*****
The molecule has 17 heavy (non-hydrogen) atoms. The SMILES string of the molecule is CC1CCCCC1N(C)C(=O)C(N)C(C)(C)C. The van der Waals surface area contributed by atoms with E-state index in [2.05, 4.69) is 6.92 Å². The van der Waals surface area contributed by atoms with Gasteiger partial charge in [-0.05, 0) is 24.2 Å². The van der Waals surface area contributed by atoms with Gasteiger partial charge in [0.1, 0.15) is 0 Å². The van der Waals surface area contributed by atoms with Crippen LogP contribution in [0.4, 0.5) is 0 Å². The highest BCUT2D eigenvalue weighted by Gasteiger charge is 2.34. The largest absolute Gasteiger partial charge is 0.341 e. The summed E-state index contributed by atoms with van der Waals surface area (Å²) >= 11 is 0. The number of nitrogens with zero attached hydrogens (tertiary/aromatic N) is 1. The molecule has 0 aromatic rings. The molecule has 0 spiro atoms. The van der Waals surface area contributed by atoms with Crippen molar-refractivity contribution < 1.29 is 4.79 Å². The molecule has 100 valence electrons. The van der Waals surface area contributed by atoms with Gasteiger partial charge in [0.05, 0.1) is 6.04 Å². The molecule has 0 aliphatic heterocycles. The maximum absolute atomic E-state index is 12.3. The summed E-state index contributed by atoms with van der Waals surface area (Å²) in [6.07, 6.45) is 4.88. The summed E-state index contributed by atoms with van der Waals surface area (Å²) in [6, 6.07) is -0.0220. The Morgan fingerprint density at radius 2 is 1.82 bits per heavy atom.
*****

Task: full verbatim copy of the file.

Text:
The molecule has 17 heavy (non-hydrogen) atoms. The SMILES string of the molecule is CC1CCCCC1N(C)C(=O)C(N)C(C)(C)C. The van der Waals surface area contributed by atoms with E-state index in [2.05, 4.69) is 6.92 Å². The van der Waals surface area contributed by atoms with Gasteiger partial charge in [-0.05, 0) is 24.2 Å². The van der Waals surface area contributed by atoms with Gasteiger partial charge in [0.1, 0.15) is 0 Å². The van der Waals surface area contributed by atoms with Crippen LogP contribution in [0.4, 0.5) is 0 Å². The highest BCUT2D eigenvalue weighted by Gasteiger charge is 2.34. The largest absolute Gasteiger partial charge is 0.341 e. The summed E-state index contributed by atoms with van der Waals surface area (Å²) >= 11 is 0. The number of nitrogens with zero attached hydrogens (tertiary/aromatic N) is 1. The molecule has 0 aromatic rings. The molecule has 0 spiro atoms. The van der Waals surface area contributed by atoms with Crippen molar-refractivity contribution < 1.29 is 4.79 Å². The molecule has 100 valence electrons. The van der Waals surface area contributed by atoms with Gasteiger partial charge in [0.05, 0.1) is 6.04 Å². The molecule has 0 aliphatic heterocycles. The maximum absolute atomic E-state index is 12.3. The summed E-state index contributed by atoms with van der Waals surface area (Å²) in [6.07, 6.45) is 4.88. The summed E-state index contributed by atoms with van der Waals surface area (Å²) in [6, 6.07) is -0.0220. The Morgan fingerprint density at radius 2 is 1.82 bits per heavy atom.